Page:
List of Xbox Series X, Series S known bugs and launch issues
Halt your troubleshooting — you may not be alone with these known bugs and current launch issues, impacting Xbox Series X and Xbox Series S consoles.
Microsoft's Xbox Series X and Xbox Series S are finally here, its two next-generation consoles, following up on the Xbox One family. The devices bring improved system performance, new CPU and GPU architectures, and solid-state drive (SSD) storage, making games look better and run faster than ever.
But the arrival of any new console generation has its hiccups, with Xbox Series X and Xbox Series S hitting the market with a small list of known issues likely to impact users upon release. The new consoles have various software bugs that may interrupt your experience, including many already acknowledged by Microsoft. We've rounded up all the bugs and issues you may encounter, alongside the known workarounds to consider.
Xbox Series X, Series S known system bugs and issues
The Xbox Series X and Xbox Series S launch with a mostly familiar operating system (OS) for Xbox One owners, resulting in a relatively sleek and speedy experience. But some of the new additions have their known issues, with fixes currently still in works through the launch period.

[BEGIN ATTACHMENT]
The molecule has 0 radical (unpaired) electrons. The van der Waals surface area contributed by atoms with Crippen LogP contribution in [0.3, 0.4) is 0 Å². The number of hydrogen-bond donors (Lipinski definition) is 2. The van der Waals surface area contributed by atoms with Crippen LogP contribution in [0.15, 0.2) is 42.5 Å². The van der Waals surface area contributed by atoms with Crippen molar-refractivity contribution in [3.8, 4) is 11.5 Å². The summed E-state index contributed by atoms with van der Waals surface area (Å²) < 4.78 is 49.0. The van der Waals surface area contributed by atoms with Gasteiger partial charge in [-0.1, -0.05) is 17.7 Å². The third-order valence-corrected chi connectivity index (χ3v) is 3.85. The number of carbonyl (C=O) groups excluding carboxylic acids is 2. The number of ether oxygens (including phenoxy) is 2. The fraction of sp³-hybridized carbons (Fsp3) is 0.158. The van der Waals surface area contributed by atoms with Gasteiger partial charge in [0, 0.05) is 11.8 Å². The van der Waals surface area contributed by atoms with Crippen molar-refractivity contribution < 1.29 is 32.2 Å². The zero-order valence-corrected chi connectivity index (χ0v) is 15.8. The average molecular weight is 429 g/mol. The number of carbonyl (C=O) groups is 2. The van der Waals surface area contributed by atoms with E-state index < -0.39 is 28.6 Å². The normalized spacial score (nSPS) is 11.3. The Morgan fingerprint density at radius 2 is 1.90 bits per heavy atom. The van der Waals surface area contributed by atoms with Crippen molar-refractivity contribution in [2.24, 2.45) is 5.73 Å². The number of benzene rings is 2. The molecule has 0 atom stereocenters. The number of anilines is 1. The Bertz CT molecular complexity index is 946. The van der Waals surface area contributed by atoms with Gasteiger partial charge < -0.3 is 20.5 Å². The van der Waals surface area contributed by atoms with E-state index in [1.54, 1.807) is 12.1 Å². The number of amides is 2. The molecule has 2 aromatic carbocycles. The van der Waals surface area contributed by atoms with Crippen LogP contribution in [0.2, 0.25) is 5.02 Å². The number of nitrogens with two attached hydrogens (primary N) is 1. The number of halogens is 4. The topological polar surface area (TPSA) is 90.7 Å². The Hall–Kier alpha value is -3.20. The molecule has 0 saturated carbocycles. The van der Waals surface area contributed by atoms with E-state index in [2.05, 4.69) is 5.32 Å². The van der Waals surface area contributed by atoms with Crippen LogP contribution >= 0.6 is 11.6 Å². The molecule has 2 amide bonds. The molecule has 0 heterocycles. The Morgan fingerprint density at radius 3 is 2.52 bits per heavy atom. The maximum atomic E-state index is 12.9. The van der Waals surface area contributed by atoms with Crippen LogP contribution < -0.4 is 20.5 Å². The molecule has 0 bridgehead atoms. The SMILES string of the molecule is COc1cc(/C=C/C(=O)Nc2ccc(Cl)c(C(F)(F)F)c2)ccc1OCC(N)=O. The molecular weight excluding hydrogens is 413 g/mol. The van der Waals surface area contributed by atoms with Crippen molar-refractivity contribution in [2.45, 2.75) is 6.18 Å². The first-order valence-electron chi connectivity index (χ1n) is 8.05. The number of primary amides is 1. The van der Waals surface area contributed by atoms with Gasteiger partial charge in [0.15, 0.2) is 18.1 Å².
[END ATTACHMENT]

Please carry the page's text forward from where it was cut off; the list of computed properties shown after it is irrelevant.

Xbox Live down for some
With Xbox Series X and Xbox Series X steadily rolling out across the world, some users reported issues impacting Xbox Live, with many unable to sign in to Microsoft's gaming network. While Microsoft acknowledged issues on Tuesday afternoon, the service has recovered for most.
No signal or corrupted image with 4K at 120Hz
Primarily impacting some of the best 4K TVs for Xbox Series X and Series S, Microsoft has acknowledged an early bug when using the console at 4K resolution, with 120Hz support and variable refresh rate (VRR) support enabled. According to the company, the issue comes results in "no signal" or a "corrupted image" with select HDMI 2.1 TVs from LG, Samsung, and Vizio.
The issue will likely cause some launch day frustrations for those with affected displays, causing potential headaches without a clear cause. While we expect a future fix to eliminate this issue, you'll need to work around those limitations through the release.
The easiest fix may come from a TV firmware update. You may also disable specific features on your console, whether swapping out 4K resolution for 1080p, 120Hz for 60Hz, or turning off VRR, eliminating one part of the trio behind the issue. You may also disable VRR on your TV entirely as a last resort.
Quick Resume doesn't work with some titles